Management practices play a pivotal role in the development of SDS and bermudagrass decline. Practices that promote root growth should help reduce the risk of disease outbreaks and speed recovery of damaged turf.


Nitrogen sources may have a significant impact on the predisposition of bermudagrass to SDS and bermudagrass decline. Disease development on zoysiagrass also may be influenced by nitrogen sources.

In some studies, nitrate nitrogen sources (ammonium nitrate or calcium nitrate) have been shown to
increase the severity of SDS caused by O. korrae and related ectotrophic fungi on warm- and cool-season turfgrasses. Conversely, acidifying nitrogen sources (ammonium sulfate or ammonium chloride) have been shown to reduce SDS severity, delay the appearance of symptoms, and promote the recovery of diseased turf. Acidifying nitrogen sources are the preferred nitrogen sources for intensively managed, high-risk bermudagrass and zoysiagrass turfs. Excessive use of sulfur-containing fertilizers can delay spring green-up in intensively managed bermudagrass.

To further reduce the risk of disease, fertilize with nitrogen lightly but frequently to maintain moderate turf growth throughout the growing season. Continued use of slow-release forms of organic or inorganic fertilizers also may reduce the risk of SDS and similar patch diseases.

After September 1, avoid applying high rates of any fertilizer containing a fast-release form of nitrogen, such as ammonium nitrate, ammonium sulfate, and similar fast-release nitrogen fertilizers. Fall fertilization with fast- release forms of nitrogen has been shown to increase SDS severity on bermudagrass previously damaged by this disease.

Apply nitrogen and potash (potassium) in a 1:1 to 2:1 ratio. Make a fall application of potash at a rate of 2 pounds of murate of potash (K2O) per 1,000 square feet of turf on greens, tees, and other intensively managed turfs. Use the chloride (murate of potash) rather than the sulfate form of potassium, particularly on turfs previously damaged by SDS or bermudagrass decline.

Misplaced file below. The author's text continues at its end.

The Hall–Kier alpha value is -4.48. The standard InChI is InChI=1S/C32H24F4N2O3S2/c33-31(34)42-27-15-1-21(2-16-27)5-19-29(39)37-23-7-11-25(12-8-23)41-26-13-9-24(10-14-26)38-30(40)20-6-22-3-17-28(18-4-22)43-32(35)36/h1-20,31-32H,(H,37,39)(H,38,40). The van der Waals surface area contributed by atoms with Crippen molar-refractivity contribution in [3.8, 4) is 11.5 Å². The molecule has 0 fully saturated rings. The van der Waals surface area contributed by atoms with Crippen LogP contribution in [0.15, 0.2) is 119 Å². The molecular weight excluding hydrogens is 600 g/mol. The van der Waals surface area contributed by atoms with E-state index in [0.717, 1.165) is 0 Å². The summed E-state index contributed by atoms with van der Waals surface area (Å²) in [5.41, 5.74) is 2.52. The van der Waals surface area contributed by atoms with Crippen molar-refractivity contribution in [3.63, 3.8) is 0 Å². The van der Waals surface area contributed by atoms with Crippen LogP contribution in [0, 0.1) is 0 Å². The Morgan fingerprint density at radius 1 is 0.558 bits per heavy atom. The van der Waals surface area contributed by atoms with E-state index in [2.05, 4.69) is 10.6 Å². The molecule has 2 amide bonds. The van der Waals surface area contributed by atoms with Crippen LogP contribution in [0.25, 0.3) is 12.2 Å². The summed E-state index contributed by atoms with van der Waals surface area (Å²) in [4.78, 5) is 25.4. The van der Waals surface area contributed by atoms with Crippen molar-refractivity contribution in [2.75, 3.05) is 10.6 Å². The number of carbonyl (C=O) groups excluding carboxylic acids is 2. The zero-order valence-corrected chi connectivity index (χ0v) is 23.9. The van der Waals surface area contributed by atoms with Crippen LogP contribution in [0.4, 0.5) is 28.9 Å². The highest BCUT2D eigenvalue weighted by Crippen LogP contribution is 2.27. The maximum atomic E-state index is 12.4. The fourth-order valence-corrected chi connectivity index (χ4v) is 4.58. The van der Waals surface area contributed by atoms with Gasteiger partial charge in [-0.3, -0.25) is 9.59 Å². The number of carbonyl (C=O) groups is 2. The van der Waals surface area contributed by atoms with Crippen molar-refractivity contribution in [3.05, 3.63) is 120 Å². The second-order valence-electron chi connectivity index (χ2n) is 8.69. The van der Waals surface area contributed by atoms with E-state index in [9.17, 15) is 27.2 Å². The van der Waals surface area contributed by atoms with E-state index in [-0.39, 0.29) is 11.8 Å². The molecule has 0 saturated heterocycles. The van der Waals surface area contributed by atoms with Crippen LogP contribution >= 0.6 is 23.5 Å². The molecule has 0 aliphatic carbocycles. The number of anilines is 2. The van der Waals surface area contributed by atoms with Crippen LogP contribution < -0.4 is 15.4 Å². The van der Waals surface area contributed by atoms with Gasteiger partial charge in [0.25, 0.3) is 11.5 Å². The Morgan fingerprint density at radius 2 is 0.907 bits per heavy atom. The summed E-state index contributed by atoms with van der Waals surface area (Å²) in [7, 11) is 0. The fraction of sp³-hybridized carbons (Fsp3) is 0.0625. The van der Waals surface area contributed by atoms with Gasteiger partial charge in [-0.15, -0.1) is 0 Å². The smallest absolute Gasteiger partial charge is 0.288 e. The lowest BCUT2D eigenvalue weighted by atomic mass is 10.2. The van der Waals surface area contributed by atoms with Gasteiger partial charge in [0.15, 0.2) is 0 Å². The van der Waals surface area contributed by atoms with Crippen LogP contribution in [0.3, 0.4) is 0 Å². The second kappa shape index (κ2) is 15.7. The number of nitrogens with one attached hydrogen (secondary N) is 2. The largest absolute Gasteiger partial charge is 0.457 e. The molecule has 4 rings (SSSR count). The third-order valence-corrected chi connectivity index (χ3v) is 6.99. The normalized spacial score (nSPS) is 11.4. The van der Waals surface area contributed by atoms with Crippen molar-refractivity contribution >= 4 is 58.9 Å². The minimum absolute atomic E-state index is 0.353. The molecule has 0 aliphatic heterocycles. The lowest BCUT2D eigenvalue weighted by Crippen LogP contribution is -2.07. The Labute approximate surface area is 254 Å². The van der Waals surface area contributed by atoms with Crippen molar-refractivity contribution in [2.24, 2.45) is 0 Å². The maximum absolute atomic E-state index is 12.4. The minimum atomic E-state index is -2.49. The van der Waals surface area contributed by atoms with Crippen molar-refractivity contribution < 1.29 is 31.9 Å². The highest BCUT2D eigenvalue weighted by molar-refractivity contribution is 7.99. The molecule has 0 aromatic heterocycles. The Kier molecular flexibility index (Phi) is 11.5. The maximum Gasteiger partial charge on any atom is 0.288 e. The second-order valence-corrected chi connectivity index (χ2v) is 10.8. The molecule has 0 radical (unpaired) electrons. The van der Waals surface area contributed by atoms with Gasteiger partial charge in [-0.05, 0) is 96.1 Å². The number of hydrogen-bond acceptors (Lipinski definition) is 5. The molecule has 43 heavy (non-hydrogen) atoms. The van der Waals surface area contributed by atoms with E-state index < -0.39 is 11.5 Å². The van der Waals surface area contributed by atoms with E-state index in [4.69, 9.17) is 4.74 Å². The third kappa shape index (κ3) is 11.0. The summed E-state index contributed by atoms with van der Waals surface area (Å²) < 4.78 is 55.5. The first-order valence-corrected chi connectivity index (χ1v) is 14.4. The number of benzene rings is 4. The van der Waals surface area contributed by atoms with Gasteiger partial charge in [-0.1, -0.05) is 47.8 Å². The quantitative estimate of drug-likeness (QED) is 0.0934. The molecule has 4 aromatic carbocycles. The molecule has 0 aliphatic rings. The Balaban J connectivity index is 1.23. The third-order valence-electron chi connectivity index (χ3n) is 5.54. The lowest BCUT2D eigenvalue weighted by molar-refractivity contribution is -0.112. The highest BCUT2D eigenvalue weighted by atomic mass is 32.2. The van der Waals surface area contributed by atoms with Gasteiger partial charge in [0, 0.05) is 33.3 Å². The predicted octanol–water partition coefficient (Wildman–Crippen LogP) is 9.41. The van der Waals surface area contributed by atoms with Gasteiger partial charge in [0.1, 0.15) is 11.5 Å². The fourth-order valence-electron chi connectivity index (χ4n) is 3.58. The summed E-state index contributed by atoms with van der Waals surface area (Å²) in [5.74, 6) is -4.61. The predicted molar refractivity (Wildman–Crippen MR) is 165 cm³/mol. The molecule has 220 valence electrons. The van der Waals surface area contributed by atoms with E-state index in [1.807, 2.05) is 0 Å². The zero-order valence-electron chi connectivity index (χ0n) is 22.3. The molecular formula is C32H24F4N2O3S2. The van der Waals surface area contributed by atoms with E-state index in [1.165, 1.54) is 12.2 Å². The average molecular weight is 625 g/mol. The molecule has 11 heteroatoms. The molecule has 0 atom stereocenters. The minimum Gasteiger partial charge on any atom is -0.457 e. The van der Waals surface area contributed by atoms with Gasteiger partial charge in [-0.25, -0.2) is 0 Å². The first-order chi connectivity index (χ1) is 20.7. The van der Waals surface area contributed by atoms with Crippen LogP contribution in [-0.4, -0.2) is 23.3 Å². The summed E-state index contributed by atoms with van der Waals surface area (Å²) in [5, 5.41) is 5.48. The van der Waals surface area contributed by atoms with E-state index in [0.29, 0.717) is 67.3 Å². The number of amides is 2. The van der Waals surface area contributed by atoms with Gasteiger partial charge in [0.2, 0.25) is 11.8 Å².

Maintain phosphorus levels according to soil test recommendations. A near-neutral to slightly alkaline soil pH has been linked to the increased severity of patch- type diseases on bentgrass and may increase severity of SDS on bermudagrass.

Maintain soil pH at 5.8 to 6.2. Before liming, verticut or aerify SDS-damaged turf. When aerifying SDS- damaged turf, take special care to wash and sanitize equipment to prevent accidental spread of the causal fungus to healthy turf. Rather than applying high rates of lime every few years, lime lightly each year to maintain a recommended soil pH on high-risk turfs. Use acid-forming fertilizers on sites with near-neutral to alkaline (7.0+) pH. Apply iron, manganese, and other micronutrients as needed at monthly intervals, and apply gypsum periodically on turf damaged by SDS and bermudagrass decline.

When combined with other recommended management practices, once- or twice-yearly core aerification, verticutting, or other intense surface cultivation methods to facilitate thatch removal will stimulate rooting and may help suppress disease development. Maintaining recommended mowing heights will also promote root growth and reduce symptom severity. See “Home Lawn Maintenance” (Extension publication ANR-0239) for more information on maintaining and fertilizing bermudagrass and zoysiagrass lawns.


The effectiveness of fungicides for controlling SDS has been erratic, which may be related to product performance, application timing, or distribution into the root zone. Fungicides give the best control of SDS when used in combination with recommended maintenance practices over multiple years